How to Remove Dog Hair From Here, There, & Everywhere Around the Home
Whether you’re getting ready to adopt a new canine companion or are already used to all your rugs and upholstery covered in fur–learning to control shedding and clean up all that hair is an essential aspect of pet care. All dogs shed (except, of course, for hairless breeds). The shedding process is entirely normal for most canines (some more than others!), but it can certainly be frustrating for pet parents who feel like they spend all of their time vacuuming dog hair tumbleweeds.
Luckily, there are ways you can keep your dog’s shedding – and dander – under control and remove all that shed dog hair that’s lingering around your home. We have the details for you here.
Why Do Some Dogs Shed More Than Others?
In healthy dogs, shedding is typically a normal process in which your dog’s body naturally removes old, unneeded, or damaged hair. Once the older hair is shed, room for new and healthy hair can be made. Different breeds shed at different times and rates throughout the year. Many breeds grow thicker coats as the weather cools and winter progresses. In the springtime, they’ll shed the excess hair to regulate their body temperature better. Even shedding that seems excessive can be expected, depending on your dog’s breed, weather conditions, diet, age, and many other factors.
In some cases, abnormal or excessive hair loss may indicate an underlying medical condition, especially if the animal’s shedding is accompanied by symptoms like skin irritation, itching, rash, or higher than average licking. If you think your dog is shedding excessively, it’s worth a trip to the vet to get things checked out; some canine medical conditions can cause excess hair loss. Some of the most common problems contributing to shedding include allergies, hormonal issues, parasites, fungal infections, sunburn, and even stress.
When choosing a dog, it’s important to consider grooming needs and allergies. Some breeds shed seasonally, and others shed year-round. A common misconception is that “hypoallergenic” dog breeds won’t shed or cause an allergic reaction. There are no truly hypoallergenic dogs, but there are breeds that produce less dander.
How to Reduce Dog Shedding
Thankfully, there are ways to help reduce and prevent excessive shedding.
- Regular (even daily) brushing is the most effective way to keep your home hair-free. There are many types of dog brushes, and the best one for your pup depends on the type of coat they have. Generally, bristle brushes work on all coat types. Deshedding tools, like the FURminator, are great for removing dead hair from your dog’s undercoat.
- Bathe pets regularly with our Anti-Allergen Pet Shampoo to remove allergens from their fur. Our Anti-Allergen Pet Shampoo neutralizes allergens in pet dander and dust mite allergens while cleaning and conditioning for an extra-soft, fresh-smelling coat. The 100% biodegradable plant and mineral-based formula makes our pet shampoo an environmentally-friendly choice.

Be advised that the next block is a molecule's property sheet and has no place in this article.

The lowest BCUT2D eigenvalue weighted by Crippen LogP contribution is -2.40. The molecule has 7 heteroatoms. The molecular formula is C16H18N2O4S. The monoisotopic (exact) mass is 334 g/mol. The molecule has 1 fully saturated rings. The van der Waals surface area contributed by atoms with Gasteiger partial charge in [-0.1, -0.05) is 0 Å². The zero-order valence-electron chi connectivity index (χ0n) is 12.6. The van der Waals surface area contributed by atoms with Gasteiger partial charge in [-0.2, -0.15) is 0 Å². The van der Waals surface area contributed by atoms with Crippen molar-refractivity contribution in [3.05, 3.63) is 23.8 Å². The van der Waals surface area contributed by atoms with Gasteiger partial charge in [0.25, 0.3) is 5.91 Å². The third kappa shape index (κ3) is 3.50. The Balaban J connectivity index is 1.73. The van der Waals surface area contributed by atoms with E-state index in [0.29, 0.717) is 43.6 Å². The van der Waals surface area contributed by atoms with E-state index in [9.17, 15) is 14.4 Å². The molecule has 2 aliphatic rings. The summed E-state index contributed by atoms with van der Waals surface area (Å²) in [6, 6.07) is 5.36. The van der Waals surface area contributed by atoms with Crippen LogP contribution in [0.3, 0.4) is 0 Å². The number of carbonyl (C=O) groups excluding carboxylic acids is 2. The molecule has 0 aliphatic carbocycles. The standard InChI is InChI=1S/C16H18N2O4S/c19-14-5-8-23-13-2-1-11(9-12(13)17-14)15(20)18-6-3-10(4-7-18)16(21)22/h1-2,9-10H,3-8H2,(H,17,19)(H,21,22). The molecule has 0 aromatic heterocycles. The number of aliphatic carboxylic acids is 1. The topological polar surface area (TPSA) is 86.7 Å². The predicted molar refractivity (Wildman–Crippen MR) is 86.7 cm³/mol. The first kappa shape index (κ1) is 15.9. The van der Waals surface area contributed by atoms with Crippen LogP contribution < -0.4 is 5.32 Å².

- Feed your dog a high-quality diet. Remember, a dog’s coat is often a reflection of what they eat. Talk to your veterinarian to determine which foods work best for your pup.
How to Remove Dog Hair Around the Home
Here are a few tips to put you on the path to a cleaner, less dog-hair-covered home:
- Frequent vacuuming is the first line of defense against dog hair! Remember, hair that is newly shed is easier to remove. Given enough time, dog hair has a way of working its way deep into fabrics. Always clean from high to low, using the appropriate attachments and vacuum surfaces like walls, window treatments, upholstered furniture, carpets, rugs, and hard floors. If your dog is a heavy shedder, vacuum behind and under furniture at least once a month.
- Try a silicone bristle broom to remove embedded pet fur from carpets and rugs. The bristles easily attract hair. After sweeping up hair, remove it with your vacuum.
- When it comes to removing dog hair and dust from surfaces like shelves, tables, desks, walls, etc., a microfiber cloth and Anti-Allergen Solution work superbly well. Together, they’ll collect the existing hair, and the spray neutralizes allergens from pet dander (as well as dust mites) on contact.
- A swipe with a slightly wet hand will often do the trick for a small area or quick fur clean-up. Have you ever petted your dog after washing your hands only to end up with a fistful of fur? Same concept!
- A slightly damp rubber glove will do the trick for oversized furniture (just make sure your upholstery won’t be damaged if it gets wet). If your sofa is suede, try using a dry glove or a lint roller instead.
- To remove dog hair from bedding, pillows, or cushion covers that can be unzipped and removed, toss them in the dryer along with a few wet microfiber cloths (the fur will cling to the microfiber cloth) and tumble on low until slightly damp, then use a clothes brush to get rid of any lingering hair.
- Before washing your fur-covered laundry (whether it’s clothing, towels, or dog beds), toss it into the dryer with a couple of wet microfiber cloths, and run the dryer on a low-heat dryer cycle for about 10 minutes. Use a lint roller (or a clothes brush) to remove any remaining hair. When you’re done, clean your dryer’s lint trap so it’s fur-free when your load comes out of the washing machine.
- When washing, use an Anti-Allergen Laundry Detergent to banish the pet dander hanging out in your clothes. While you’re at it, be careful to avoid overcrowding the washer. The clothes need room to move freely in the water so that any lingering fur can be loosened and flushed away down the drain.
- After running a pet-hair-heavy load, clean your washing machine by running an empty wash cycle with 1 cup of Vital Oxide to sanitize and deodorize the inside of your washer.